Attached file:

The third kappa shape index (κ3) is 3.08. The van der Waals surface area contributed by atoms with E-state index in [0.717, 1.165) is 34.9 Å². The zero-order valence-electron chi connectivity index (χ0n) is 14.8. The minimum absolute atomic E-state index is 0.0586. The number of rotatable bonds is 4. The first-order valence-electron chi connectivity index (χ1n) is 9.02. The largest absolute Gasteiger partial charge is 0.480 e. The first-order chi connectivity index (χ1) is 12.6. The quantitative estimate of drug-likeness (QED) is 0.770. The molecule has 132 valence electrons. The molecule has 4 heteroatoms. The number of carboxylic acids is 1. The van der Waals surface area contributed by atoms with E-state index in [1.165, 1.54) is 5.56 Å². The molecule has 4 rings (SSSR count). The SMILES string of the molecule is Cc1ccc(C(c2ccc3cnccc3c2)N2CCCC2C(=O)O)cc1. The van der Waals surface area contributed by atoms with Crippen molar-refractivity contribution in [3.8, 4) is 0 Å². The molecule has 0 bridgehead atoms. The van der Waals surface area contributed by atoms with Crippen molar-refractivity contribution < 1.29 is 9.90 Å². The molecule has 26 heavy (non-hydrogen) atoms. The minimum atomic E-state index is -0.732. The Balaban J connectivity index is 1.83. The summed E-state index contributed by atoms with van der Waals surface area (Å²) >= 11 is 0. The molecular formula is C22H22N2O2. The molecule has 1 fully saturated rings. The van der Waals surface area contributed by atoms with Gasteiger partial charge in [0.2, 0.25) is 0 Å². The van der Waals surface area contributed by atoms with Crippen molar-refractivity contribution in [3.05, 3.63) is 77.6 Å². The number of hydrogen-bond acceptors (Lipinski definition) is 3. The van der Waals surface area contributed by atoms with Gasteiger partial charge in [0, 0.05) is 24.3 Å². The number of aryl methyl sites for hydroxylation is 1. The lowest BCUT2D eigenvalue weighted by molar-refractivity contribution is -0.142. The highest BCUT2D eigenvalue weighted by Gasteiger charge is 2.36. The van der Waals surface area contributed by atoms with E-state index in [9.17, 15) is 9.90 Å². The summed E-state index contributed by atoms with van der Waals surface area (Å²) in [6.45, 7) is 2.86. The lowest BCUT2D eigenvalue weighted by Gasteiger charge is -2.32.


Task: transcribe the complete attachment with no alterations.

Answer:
The third kappa shape index (κ3) is 3.08. The van der Waals surface area contributed by atoms with E-state index in [0.717, 1.165) is 34.9 Å². The zero-order valence-electron chi connectivity index (χ0n) is 14.8. The minimum absolute atomic E-state index is 0.0586. The number of rotatable bonds is 4. The first-order valence-electron chi connectivity index (χ1n) is 9.02. The largest absolute Gasteiger partial charge is 0.480 e. The first-order chi connectivity index (χ1) is 12.6. The quantitative estimate of drug-likeness (QED) is 0.770. The molecule has 132 valence electrons. The molecule has 4 heteroatoms. The number of carboxylic acids is 1. The van der Waals surface area contributed by atoms with E-state index in [1.165, 1.54) is 5.56 Å². The molecule has 4 rings (SSSR count). The SMILES string of the molecule is Cc1ccc(C(c2ccc3cnccc3c2)N2CCCC2C(=O)O)cc1. The van der Waals surface area contributed by atoms with Crippen molar-refractivity contribution in [3.8, 4) is 0 Å². The molecule has 0 bridgehead atoms. The van der Waals surface area contributed by atoms with Crippen molar-refractivity contribution < 1.29 is 9.90 Å². The molecule has 26 heavy (non-hydrogen) atoms. The minimum atomic E-state index is -0.732. The Balaban J connectivity index is 1.83. The summed E-state index contributed by atoms with van der Waals surface area (Å²) >= 11 is 0. The molecular formula is C22H22N2O2. The molecule has 1 fully saturated rings. The van der Waals surface area contributed by atoms with Gasteiger partial charge in [0.2, 0.25) is 0 Å². The van der Waals surface area contributed by atoms with Crippen molar-refractivity contribution in [3.05, 3.63) is 77.6 Å². The number of hydrogen-bond acceptors (Lipinski definition) is 3. The van der Waals surface area contributed by atoms with Gasteiger partial charge in [0, 0.05) is 24.3 Å². The number of aryl methyl sites for hydroxylation is 1. The lowest BCUT2D eigenvalue weighted by molar-refractivity contribution is -0.142. The highest BCUT2D eigenvalue weighted by Gasteiger charge is 2.36. The van der Waals surface area contributed by atoms with E-state index in [9.17, 15) is 9.90 Å². The summed E-state index contributed by atoms with van der Waals surface area (Å²) in [6.45, 7) is 2.86. The lowest BCUT2D eigenvalue weighted by Gasteiger charge is -2.32.